I ‘pass’ most of the time now, in fact I haven’t been misgendered in quite a while, somehow. The infrequent odd looks I would get from people don’t happen at all really, although people stare at me for acting weird the same way they did whilst living as male. What I have noticed though, is that the rare times I do go out wearing a dress or a little bit of make up it’s almost exclusively men, not looking, but staring at me…if I was more confident I’d say they were checking me out. On the one hand I can strongly assume I’m passing at that time but on the other I have all these guy boring their eyes into me. I can totally see why some women get annoyed at the sense that these men are not just objectifying, but almost trying to impose ownership on women’s bodies.
Aside from a blatant sexual assault over the summer (a story for another time) I have guys coming up to me in bars and other public spaces. I forget that I’m not being seen as a guy; they aren’t coming up for a chat or a fight, they’re coming for a woman, and if they can get away with it, to impose on my personal space. It’s jarring to have to live this experience I’ve seen from the outside with apoplectic anger since I was a teenager. Women aren’t oppressed? Try being one. I’m still waiting for the first decent man to come and talk to me, aside friends of friends. I was imposed certain principles of what a man is growing up – it was somewhat misogynistic but with honourable intent, as in respect for all people, especially women, to protect women, and to not touch them without consent. Even in general, you don’t get into someone’s personal space ever without their permission. Just another perspective on the puzzle that is people.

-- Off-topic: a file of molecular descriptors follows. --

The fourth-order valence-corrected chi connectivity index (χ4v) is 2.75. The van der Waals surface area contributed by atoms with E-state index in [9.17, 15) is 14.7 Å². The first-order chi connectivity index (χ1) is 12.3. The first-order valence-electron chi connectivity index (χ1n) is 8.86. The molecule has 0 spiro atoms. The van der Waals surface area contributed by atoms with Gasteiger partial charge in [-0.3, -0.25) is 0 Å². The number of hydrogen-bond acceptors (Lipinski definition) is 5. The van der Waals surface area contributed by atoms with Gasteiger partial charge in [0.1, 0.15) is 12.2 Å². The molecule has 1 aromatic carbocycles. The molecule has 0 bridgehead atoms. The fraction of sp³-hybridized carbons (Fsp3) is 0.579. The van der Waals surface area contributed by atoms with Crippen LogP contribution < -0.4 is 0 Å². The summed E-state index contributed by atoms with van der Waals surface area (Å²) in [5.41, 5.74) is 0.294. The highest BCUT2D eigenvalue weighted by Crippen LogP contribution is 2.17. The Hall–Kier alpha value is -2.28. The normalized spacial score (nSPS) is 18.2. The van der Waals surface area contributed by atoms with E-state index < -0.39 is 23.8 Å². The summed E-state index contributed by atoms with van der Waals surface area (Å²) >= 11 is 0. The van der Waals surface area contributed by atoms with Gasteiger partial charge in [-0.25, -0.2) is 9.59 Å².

Body changes happen also in the mind
On a more pleasant note, I have been noticing the changes on my body more and more. Now it’s my body I look at in the mornings rather than my face. My breasts, though still not ‘dropped’ are much bigger than I ever expected they would be and I actually feel a weight behind them. They look very small but they feel much bigger, and personally I’m satisfied, all I have to do is wear a bra and there’s no dispute that’s they’re probably breasts. I’m almost pushing a C cup, surprising since both sides of my family have pretty small boobs.
They don’t look great but they work for me, the same as when I do look at the changes in my body I do it with the affirming knowledge that I have a woman’s body, on a male frame. That’s what being trans IS. You must, at some point, come to a place of acceptance of your born state. Even though I envision myself as looking indistinguishable from a (certain kind of, cis-) woman naked, I still allow myself the peace of what I am, what I have strived for, rather than what I can’t change. My hands will always be suspiciously large, my shoulders will always seem a little broader, my feet may seem larger than is expected of a woman in the cis world. Again, we’re talking centimetres here, that is the difference between male and female bodies, not whole worlds. In reality this isn’t something I think about often, I’m just trying to explain what can happen; I’ll give my breasts a little squeeze at the end of the day and glow in the light of my determination. Regardless of how much you may know you need to go through all this, it takes a special human grit, and we all have it in us regardless of circumstance, remember that!
I am in the market for a slimmer waist, a fairly unreasonable goal. As much as it hasn’t gotten slimmer at all, my hips continue to grow, further creating the illusion of a narrower waist. That said, some mornings when I look at my body before eating I become shocked by the extent of apparent changes. With the presence of my breasts it creates a figure that I would find attractive in a woman, so I concluded as humbly as possible that therefore I can be attractive. Sometimes I still don’t like my body, especially with, you know, a penis in the mix, but that’s totally normal. It means I’m at the point where my sense of body image is dependent on my self-confidence, not the sense of my own inevitable masculinity. I could compress my waist with a year or more of corseting, but corsets are deeply uncomfortable and remind me too jaggedly of the aspects of transition I don’t really need to achieve that badly through struggle.